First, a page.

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New Perspectives on Causal Mediation Analysis

  • Xiaolu Wang
  • Michael E. Sobel
Chapter
Part of the Handbooks of Sociology and Social Research book series (HSSR)

Abstract

Social and behavioral scientists have long used path analysis and related linear structural equation models (SEMs) to decompose parameters of ordered systems of equations into “direct effects” and “indirect effects” through mediating variables. These decompositions have been used to address substantive questions of fundamental interest, for example, how a person’s social background affects his/her earnings through education. However, in general, the “direct effects” and “indirect effects” defined in and estimated from these models should not be given causal interpretations, even in randomized experiments. To illustrate this, we first define various direct and indirect effects using potential outcomes notation and discuss situations where an investigator might want to consider these. Second, we consider identification of these effects: the required identifying assumptions are more often than not implausible for the kinds of data collected and questions considered in social and behavioral research. Third, we present other identifying assumptions that might be used to identify direct and indirect effects, and then briefly discuss different methods to estimate these effects, including regression, instrumental variables, marginal structural models, and weighting methods.Finally, we introduce an alternative approach to mediation (principal stratification), define several possible effects of interest, and briefly discuss identifying assumptions and estimation.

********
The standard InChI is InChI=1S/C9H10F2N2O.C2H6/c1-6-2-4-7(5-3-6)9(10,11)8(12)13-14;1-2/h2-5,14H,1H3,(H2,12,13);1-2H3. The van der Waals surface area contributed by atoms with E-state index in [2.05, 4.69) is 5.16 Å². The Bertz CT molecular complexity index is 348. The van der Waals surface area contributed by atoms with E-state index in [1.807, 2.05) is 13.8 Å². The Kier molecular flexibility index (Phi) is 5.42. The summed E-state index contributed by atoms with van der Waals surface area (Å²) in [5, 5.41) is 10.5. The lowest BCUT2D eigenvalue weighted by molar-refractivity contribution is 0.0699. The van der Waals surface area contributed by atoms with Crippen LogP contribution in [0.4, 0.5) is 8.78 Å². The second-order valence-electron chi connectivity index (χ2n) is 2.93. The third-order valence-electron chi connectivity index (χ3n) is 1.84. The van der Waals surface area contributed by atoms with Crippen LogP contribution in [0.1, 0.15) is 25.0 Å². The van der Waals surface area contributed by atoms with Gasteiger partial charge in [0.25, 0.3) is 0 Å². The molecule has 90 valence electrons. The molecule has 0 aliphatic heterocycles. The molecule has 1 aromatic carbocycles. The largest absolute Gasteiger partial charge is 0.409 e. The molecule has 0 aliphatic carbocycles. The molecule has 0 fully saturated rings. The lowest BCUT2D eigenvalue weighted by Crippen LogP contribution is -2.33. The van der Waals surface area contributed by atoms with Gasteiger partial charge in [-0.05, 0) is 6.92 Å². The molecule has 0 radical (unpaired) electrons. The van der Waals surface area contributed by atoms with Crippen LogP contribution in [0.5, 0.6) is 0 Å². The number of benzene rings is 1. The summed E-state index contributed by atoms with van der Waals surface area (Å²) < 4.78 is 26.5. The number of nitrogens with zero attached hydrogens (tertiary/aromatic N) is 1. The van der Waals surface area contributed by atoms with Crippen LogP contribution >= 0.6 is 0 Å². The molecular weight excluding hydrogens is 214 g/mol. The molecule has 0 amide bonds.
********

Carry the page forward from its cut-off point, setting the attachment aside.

Keywords

Structural Equation Model Causal Model Control Effect Marginal Structural Model Causal Parameter 
These keywords were added by machine and not by the authors. This process is experimental and the keywords may be updated as the learning algorithm improves.

Notes

Acknowledgements

We thank Felix Elwert, Stephen Morgan, Geoffrey Wodtke, Kenneth Bollen and Judea Pearl for helpful comments. Any remaining errors are the authors’ alone.

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Copyright information

© Springer Science+Business Media Dordrecht 2013

Authors and Affiliations

  • Xiaolu Wang
    • 1
  • Michael E. Sobel
    • 2
  1. 1.Department of SociologyColumbia UniversityNew YorkUSA
  2. 2.Department of StatisticsColumbia UniversityNew YorkUSA

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